TV crew’s favorite stop is Tahoe |

TV crew’s favorite stop is Tahoe

Susan Wood, Tahoe Daily Tribune

Neither fire nor rain can stop the show.

When the Gondola Fire at South Lake Tahoe broke out two weeks ago, the NBC Sports crew watched and wondered how it would impact the American Century Celebrity Golf Championship.

But the largely New York-based team, a cross between storm chasers and “Broadcast News” characters, have learned how to adapt to changes, including the weather.

“We were very concerned because this is our favorite tournament,” NBC Graphics Manager Rebecca Chatman said Thursday morning, as rain pelted the control-room trailer at Edgewood Tahoe Golf Course.

On Thursday, phones were momentarily knocked out, but service was resumed and the crew went about business as usual.

Ninety production staff in three control trailers and two office units that make up the $10 million compound at the far side of the course were scrambling to meet a 1 p.m. deadline today to televise Lake Tahoe’s little haven to the golf world.

“It’s amazing how quickly they can get set up,” said Gary Quinn, director of business development.

The task takes two 8-hour days to complete and several pieces of equipment to pull off. New this year, the production crew is tapping into two new computers to display graphics, which were used during NBC’s telecast of the 2002 Winter Olympic Games.

For celebrity golf, the crew laid about 100,000 feet of cable and brought out 37 cameras, 11 of which will be panned on greens.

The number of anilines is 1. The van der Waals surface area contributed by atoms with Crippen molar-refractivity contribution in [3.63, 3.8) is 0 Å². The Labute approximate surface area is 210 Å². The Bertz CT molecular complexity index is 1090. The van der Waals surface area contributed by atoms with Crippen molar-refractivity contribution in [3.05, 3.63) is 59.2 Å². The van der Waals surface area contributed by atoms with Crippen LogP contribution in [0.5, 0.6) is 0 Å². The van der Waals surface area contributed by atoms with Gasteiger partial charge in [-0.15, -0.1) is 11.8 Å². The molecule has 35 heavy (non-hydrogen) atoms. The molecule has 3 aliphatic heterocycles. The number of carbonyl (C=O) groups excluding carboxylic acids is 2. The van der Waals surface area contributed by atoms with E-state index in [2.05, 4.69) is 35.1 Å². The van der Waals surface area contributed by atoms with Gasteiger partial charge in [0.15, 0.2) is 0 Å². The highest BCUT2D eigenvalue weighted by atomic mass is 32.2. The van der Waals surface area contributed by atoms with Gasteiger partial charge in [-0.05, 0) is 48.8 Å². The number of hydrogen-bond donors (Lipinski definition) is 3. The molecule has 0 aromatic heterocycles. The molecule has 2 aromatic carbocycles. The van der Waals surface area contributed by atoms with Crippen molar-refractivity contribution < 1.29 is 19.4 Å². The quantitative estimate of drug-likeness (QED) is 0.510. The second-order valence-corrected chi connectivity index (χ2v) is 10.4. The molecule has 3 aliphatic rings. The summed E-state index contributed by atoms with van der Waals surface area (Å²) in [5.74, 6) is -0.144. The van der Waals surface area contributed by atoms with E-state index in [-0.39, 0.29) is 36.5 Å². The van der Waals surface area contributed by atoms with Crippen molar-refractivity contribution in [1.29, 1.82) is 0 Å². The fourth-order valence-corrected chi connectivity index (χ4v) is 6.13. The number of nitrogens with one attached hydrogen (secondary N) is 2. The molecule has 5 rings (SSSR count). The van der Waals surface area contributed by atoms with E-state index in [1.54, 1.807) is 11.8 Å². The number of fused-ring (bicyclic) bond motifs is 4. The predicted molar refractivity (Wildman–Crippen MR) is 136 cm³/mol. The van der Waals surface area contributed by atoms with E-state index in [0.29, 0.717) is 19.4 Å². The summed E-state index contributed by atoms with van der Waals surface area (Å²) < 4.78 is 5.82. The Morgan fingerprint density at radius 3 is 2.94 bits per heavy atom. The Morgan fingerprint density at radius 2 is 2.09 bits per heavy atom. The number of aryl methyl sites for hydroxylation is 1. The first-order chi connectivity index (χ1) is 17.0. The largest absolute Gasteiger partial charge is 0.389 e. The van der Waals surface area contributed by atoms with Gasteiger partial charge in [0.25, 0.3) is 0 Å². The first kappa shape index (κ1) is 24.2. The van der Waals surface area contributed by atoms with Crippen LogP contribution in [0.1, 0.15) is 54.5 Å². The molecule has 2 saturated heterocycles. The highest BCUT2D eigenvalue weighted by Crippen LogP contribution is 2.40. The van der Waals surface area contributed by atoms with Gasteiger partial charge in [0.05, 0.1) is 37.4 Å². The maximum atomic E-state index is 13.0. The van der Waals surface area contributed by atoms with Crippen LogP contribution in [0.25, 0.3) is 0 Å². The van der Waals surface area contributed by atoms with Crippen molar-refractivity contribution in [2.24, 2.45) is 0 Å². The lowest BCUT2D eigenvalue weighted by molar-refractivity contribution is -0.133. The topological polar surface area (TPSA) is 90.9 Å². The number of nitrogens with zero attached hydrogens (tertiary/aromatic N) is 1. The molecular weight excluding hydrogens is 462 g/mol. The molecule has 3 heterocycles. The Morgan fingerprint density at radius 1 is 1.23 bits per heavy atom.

Millions of viewers will get a glimpse of the event on an 1-minute NBC promotion that opens with a visual of Emerald Bay and the Everly Brothers’ song “All I Have to Do Is Dream.” The teaser continues with clips of the sports stars and a helicopter shot hovering through Stateline. The NBC crew in the production trailer gathered around to see it in submarine-type surroundings.

The compound has become a little home away from home for the crew, which negotiated Thursday who would go for pizza and who would work the longer shift.

“I think we have more fun with this event than other golf tournaments. If you’re doing the U.S. Open, it’s a little more intense,” Technical Director Jim “J.J.” Johnson said.

This year’s Open, which was held in June in Long Island, N.Y., created a challenge for the crew who laid two miles of cable on the golf course. A golf cart trip to the 18th hole took more than an hour.

Then, there was the lightning at the Senior Open at Owings Mills, Md., a few weeks ago.

“The producer told everybody to take their headsets off,” Johnson said of the safety concern. Even though Tahoe’s golf tournament is billed as a bit of a breeze after four major sporting events in five weeks, there are other considerations that challenge the button-pushing, adrenaline-junkie crew.

“With the pros, you know about where the ball is going to go,” Johnson said.

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